Make the Publicly Important Politically Impotent: Political maharajas and power hungry panjandrums bask in their VIP status. Normally, a person is accorded such a status so that they can perform their official duties undisturbed or ensure security in the face of terror threats. Going by the number of its VIPs, India seems to be the most unsafe country for its elected leaders who are unable to do public service unless they are given preferential treatment. Swaggering VIPs, surrounded by gun-toting cops are seen all over the place from airports to shopping malls seeking special attention. Even their wives and kids enjoy armed protection.

Both the Centre and states have lists, which define the protocol status of many leeches of public money. But why does no pan-Indian VIP list exist? Some concerned citizens have compiled a catalogue of 5,79,092 Indians who flaunt their VIP status all over the country. These include MLAs, MPs and civil servants and corporate leaders. On the contrary, rich nations are judicious about conferring security. Great Britain has only 84 VIPs. France has 109, Japan 125, Germany 142, USA 252, Russia 312 and China 435. Let Modi apply the principle of Maximum Governance, Minimum VIPs and reduce fat cats to ordinary sevaks. Despite court orders, many VIPs still drive around in supercars with red beacons flashing and the sirens of pilot vehicles blaring. Show them the red light.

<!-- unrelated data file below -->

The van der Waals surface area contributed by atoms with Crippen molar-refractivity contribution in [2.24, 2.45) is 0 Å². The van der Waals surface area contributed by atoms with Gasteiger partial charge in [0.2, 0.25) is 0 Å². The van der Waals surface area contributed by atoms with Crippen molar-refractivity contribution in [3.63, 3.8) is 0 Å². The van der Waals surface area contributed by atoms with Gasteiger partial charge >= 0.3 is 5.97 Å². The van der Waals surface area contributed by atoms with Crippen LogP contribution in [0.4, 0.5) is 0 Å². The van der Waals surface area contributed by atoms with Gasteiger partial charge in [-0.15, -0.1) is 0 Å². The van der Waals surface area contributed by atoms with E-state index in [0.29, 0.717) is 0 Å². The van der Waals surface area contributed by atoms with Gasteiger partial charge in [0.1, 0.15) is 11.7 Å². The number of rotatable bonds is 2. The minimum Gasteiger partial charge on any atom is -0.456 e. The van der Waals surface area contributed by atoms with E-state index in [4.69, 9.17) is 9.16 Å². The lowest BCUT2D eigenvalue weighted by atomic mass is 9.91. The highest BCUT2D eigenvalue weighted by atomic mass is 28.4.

No Via Media Any More: The best New Year resolution for the media is to give up fear of everyone and favour none. Never before has the press been painted in such vile colours. Social media maniacs are flinging phrases like presstitutes and paid media at media owners and journalists. Media has become its own Pavlov’s dog. It jumps when shown a favour and falls flat on its face while trying to bend. It’s a spinal problem. Instead of seeking answers to their questions, now journalists are competing with each other to lug around answers to questions, which were never asked. Let the media get back to asking questions and making everyone, including themselves, accountable for words and deeds, good and bad. Fear None. Favour None.
 
No More Back to Business: Corporates are financial fungus normally found growing on the right side of the establishment. They can change colours faster than chameleons in drag. In the past few years, Indian corporates have been using every possible coin in their alligator skin wallets to influence decision-making and public opinion. Their pay packets are as large as their egos. But the capital of consumers and shareholders are rapidly growing smaller. Indian promoters are richer than the companies they floated and they pay very little tax.

A New Year Suggestion: Let corporates brace up to minimise their lust for pelf and power, and ensure the equitable distribution of growth. Just 1 per cent of Indians cannot be allowed to own over 60 per cent of the country’s wealth forever. If they don’t change, the public will take over their assets sooner than later. Modi has sworn to tax the markets but he needs the guts to reign in in-house corporate-friendly ministers. 
      
Finally, in 2017, Indians should talk to each other rather than confront each other. We shouldn’t forget that India and its institutions are mightier than any individual. Let’s resolve to make the resolution. Happy New Year!

Prabhu Chawla
prabhuchawla@ newindianexpress.com
Follow him on Twitter @PrabhuChawla